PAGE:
The original members who performed on the album Cardboard Box, Bill Camplin, Bob Mueller, Jamie Sheldon, Robert Knetzger, and Jason Klagstad, reunited at Ebbott’s Barn on August 14 for a private concert that celebrated their 40 year legacy of friendship and music.

Bill Camplin is arguably the father of the Wisconsin folk scene as well as mentor to scores of young singers, songwriters, and music artists coming up through the ranks. Camplin’s live music club, Cafe Carpe, is located in Ft. Atkinson, Wisconsin. Artists such as Peter Mulvey, Willy Porter, Paul Cebar and others call the venue home. Camplin has an extensive discography spanning the past 40 years, with several new releases in the works for the future.


In 1974, a group of young Milwaukee musicians accompanied Bill Camplin to Minneapolis to record a live record at the Sound 80 studio. From those sessions emerged the album Cardboard Box. After the album was released, the members who performed each went their separate ways with careers and raising families. Yet all of them continued to play music wherever they wound up. And all remembered capturing that moment in time with Bill at Sound 80 Studios.

This year marks the 42nd anniversary of the making of his landmark album, CardBoard Box, and bringing together the original musicians for a handful of live performances in conjunction with a new live album called Reunion. Reunion is an album of all new material recorded at the 150 year old Ebbott’s Barn, just outside of Milwaukee in Jefferson County. The songs celebrate the deep bonds and connections that brought the members together originally in 1974.

“I am so used to playing alone, having an inner feel for the way things are. Somebody else can’t jump inside my brain. And when I perform with a group, they’re trying to figure things out from their perspective. So what we are kind of doing is making sausage. But I think we’ve sounded better this week than we ever did 40 years ago. It has been a great exercise in rehearsing with people, hanging with them, working together, and just developing. I think we all agree it’s like a one week vacation from other parts of our life. And it’s all built around music.” – Bill Camplin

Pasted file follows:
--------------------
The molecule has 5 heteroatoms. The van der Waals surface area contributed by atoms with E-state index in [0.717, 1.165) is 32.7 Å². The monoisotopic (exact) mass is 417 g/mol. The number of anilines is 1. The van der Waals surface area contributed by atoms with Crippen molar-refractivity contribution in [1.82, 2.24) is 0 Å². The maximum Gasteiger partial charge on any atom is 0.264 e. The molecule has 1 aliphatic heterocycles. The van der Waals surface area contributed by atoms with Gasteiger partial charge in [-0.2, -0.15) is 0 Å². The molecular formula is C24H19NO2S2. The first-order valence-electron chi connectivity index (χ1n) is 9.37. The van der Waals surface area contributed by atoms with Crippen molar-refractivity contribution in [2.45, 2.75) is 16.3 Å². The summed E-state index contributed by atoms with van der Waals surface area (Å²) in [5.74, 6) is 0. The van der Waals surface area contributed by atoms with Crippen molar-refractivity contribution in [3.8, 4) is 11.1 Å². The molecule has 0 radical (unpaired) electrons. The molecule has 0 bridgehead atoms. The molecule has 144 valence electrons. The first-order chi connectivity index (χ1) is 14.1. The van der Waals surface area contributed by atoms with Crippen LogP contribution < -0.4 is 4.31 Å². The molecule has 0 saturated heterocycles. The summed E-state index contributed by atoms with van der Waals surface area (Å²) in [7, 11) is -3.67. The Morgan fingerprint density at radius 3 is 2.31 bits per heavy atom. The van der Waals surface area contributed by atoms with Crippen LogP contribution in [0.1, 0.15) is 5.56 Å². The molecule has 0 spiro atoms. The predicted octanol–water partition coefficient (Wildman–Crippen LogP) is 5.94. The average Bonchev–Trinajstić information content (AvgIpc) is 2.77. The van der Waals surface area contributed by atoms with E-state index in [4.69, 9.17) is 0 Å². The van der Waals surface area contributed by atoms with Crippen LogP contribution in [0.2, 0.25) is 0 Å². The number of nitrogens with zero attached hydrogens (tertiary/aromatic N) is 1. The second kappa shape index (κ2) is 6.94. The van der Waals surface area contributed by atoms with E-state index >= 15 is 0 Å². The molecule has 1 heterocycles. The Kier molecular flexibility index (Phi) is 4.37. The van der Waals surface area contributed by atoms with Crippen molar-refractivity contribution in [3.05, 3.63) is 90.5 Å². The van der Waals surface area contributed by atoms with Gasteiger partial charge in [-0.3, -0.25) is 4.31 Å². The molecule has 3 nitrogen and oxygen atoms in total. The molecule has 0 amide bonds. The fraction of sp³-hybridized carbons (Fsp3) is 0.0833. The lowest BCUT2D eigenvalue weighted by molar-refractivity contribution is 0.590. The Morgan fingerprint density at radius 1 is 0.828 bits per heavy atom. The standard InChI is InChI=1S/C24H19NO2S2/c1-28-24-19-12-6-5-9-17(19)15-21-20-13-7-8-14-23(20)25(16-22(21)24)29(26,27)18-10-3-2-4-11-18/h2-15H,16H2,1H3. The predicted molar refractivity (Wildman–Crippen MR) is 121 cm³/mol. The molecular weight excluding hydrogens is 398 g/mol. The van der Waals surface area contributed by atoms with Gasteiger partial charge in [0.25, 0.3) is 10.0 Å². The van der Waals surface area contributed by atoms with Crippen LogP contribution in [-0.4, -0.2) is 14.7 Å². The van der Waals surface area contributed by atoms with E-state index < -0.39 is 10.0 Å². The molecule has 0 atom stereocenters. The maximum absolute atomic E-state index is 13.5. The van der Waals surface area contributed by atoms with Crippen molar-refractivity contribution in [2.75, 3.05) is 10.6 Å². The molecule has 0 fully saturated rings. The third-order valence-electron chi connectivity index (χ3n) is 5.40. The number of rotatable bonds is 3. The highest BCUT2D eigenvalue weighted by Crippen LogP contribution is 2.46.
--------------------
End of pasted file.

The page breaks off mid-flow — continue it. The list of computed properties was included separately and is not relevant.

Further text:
Milwaukee Independent: If you could send a message back 40 years to your younger self, what would you say?

Bill Camplin: Practice, with the idea of using the familiarity you have with the unfamiliar. To some degree the music I wrote was like a note in a bottle. I didn’t know what shore it would wash-up on, didn’t know when. Yet even a song I wrote in 1974, when we played it this week, still feels totally fresh. Part of my purpose was I wanted to write something that I would be able to sing when I got old, if I lived long enough. I had a long range vision, to write with a perspective that doesn’t have a freshness date on it.

“In music there is sort of an olfactory sense that happens inside of your ear, and its a thing that happens that brings back memories from the distant past. And so playing with Bill and the others, it’s 40 years of memories that come back to me.” – Jason Klagstad

Milwaukee Independent: If you could send a message back 40 years to your younger self, what would you say?

Jason Klagstad: Accept what you are. Accept your voice in music, and strengthen that voice. Trust your instincts. When I was 7 years old and heard the sound of steel guitar on my father’s radio, I instantly knew that’s what I want to do for the rest of my life. And to have that vision from a very young age, this is what I am going to be and nothing else. I felt different from the other kids because I wanted to practice in my room all day. That influenced all the choices I made in the rest of your life, the girlfriends I choose, the sports I don’t do, and how that pays off in my professional and personal life. Especially the people that get left behind because I wanted to be in music.